Hence the six-party talks have drifted. Meanwhile, the international environment surrounding Northeast Asia has experienced a historic transformation involving many factors: the rise of China, rapprochement between South Korea and North Korea and the rise of Korean nationalism, Japan’s aspiration to become a “normal country,” and the U.S. preference for an “alliance of the willing” to settle and manage conflicts (the regionalization and multinationalization of conflict management).

It is essential to construct a regional, multilateral framework for peace and stability in order to prevent Northeast Asia from becoming polarized. The six-party talks process has the potential to become the foundation of such a framework, The joint statement of the fourth round of the six-party talks includes the declaration “The Six Parties committed to joint efforts for lasting peace and stability in Northeast Asia” because, no matter how crude and unrefined that goal might be, it is still the hope and expectation of all the neighboring countries and other countries concerned. Nevertheless, the six participating countries have not been able to take pragmatic steps toward attaining that goal. Particularly serious among the problems that the six-party talks process has failed to address is the structure of the crisis, at the bottom of which lies a profound mutual distrust that is deeply embedded among the nations of Northeast Asia.

Located between a continent and an ocean, the Korean Peninsula has always suffered from the geopolitical liability of its exposure to pressures from neighboring countries. Unable to dispose of the remnants and relics of the cold war and the “hot war” associated with it - the Korean War - it is still permeated by the rule of the jungle. The people of North and South Korea have confronted each other for more than half a century, figuratively dying to be unified but scared to death of being unified. Although the histories of Japan, China, and Korea are highly interwoven and to a large extent inseparable, the countries themselves do not share a vision of peace and order in Northeast Asia, either in their past or for their future. Japan, China, and Korea have been viewing their own histories separately. And when they view the past from their own perspective, the past is even more unpredictable than the future.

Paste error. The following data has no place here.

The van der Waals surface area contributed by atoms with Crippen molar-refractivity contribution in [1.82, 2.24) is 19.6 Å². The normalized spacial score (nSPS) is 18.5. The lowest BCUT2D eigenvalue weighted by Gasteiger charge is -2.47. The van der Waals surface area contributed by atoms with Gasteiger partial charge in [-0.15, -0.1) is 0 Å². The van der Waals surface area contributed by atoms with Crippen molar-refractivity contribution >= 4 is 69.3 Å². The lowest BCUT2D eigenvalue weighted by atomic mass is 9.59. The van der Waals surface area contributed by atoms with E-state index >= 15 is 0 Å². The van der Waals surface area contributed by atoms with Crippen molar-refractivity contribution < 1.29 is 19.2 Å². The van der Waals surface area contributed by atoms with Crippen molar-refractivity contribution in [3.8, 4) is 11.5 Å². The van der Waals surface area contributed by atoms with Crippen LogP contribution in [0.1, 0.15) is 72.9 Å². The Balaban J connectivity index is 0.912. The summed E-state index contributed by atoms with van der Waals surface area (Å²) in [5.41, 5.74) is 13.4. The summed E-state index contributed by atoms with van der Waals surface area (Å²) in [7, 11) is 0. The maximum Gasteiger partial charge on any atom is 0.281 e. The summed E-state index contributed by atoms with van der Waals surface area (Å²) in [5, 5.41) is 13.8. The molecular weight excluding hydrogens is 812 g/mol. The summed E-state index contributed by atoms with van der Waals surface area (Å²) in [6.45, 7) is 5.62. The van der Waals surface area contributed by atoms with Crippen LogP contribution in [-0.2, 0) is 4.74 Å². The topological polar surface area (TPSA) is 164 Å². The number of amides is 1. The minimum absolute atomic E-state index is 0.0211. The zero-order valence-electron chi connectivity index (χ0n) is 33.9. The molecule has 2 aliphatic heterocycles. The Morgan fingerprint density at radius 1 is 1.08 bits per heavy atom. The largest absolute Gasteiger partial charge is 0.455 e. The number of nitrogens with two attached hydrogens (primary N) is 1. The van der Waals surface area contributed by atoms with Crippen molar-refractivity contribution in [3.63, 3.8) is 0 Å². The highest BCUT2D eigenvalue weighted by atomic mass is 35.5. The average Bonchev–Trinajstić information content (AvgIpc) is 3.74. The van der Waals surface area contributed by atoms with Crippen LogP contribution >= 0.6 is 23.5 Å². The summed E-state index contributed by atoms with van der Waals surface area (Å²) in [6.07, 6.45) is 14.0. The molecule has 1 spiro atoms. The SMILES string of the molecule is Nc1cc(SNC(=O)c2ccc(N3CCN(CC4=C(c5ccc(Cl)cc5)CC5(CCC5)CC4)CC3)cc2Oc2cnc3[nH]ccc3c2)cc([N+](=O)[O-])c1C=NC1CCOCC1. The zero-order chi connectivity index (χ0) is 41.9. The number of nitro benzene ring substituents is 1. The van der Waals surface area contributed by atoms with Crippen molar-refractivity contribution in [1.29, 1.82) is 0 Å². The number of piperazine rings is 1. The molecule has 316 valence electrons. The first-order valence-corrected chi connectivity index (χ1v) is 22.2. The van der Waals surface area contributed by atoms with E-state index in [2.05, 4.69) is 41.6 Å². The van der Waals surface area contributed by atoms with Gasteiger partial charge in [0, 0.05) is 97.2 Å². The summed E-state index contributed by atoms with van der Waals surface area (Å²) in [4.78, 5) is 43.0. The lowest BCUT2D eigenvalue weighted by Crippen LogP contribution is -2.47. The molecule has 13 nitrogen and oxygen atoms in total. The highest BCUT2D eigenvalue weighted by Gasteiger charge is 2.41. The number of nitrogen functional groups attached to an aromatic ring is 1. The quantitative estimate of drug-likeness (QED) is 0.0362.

The second Korean nuclear crisis is a multilayered affair, one composed of North Korea’s identity crisis coupled with a regime crisis, a worldwide crisis with respect to nuclear proliferation, and a crisis of trust among the nations of Northeast Asia, which has become like a cold Balkan Peninsula.

(53) Christopher R. Hill, U.S. Senate Committee on Foreign Relations, North Korea: U.S. Policy Options: Hearing before the Committee on Foreign Relations, 109th Con.g., 2nd sess., July 20, 2006.

(54) Interview with a U.S. administration official, Washington, August 28, 2006.

(55) James Kelly, interview, Beijing, June 26, 2004.

Copyright © 2007 The Brookings Institution